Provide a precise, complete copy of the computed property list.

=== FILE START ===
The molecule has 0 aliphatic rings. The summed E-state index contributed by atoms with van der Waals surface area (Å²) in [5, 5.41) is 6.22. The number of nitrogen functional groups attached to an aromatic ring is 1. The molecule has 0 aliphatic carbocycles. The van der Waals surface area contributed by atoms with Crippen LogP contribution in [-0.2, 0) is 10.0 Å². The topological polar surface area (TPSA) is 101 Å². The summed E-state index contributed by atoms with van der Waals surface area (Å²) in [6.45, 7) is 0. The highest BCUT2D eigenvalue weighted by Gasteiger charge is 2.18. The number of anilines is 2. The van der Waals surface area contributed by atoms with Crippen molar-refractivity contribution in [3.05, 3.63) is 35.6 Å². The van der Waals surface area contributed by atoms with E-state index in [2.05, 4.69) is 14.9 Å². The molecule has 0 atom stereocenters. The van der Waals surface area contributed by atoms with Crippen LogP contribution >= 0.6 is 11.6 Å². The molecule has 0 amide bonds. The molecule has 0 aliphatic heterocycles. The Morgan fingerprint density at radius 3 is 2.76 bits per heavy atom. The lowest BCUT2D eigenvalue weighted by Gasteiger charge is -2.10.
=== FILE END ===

The molecule has 0 aliphatic rings. The summed E-state index contributed by atoms with van der Waals surface area (Å²) in [5, 5.41) is 6.22. The number of nitrogen functional groups attached to an aromatic ring is 1. The molecule has 0 aliphatic carbocycles. The van der Waals surface area contributed by atoms with Crippen LogP contribution in [-0.2, 0) is 10.0 Å². The topological polar surface area (TPSA) is 101 Å². The summed E-state index contributed by atoms with van der Waals surface area (Å²) in [6.45, 7) is 0. The highest BCUT2D eigenvalue weighted by Gasteiger charge is 2.18. The number of anilines is 2. The van der Waals surface area contributed by atoms with Crippen molar-refractivity contribution in [3.05, 3.63) is 35.6 Å². The van der Waals surface area contributed by atoms with E-state index in [2.05, 4.69) is 14.9 Å². The molecule has 0 atom stereocenters. The van der Waals surface area contributed by atoms with Crippen LogP contribution >= 0.6 is 11.6 Å². The molecule has 0 amide bonds. The molecule has 0 aliphatic heterocycles. The Morgan fingerprint density at radius 3 is 2.76 bits per heavy atom. The lowest BCUT2D eigenvalue weighted by Gasteiger charge is -2.10.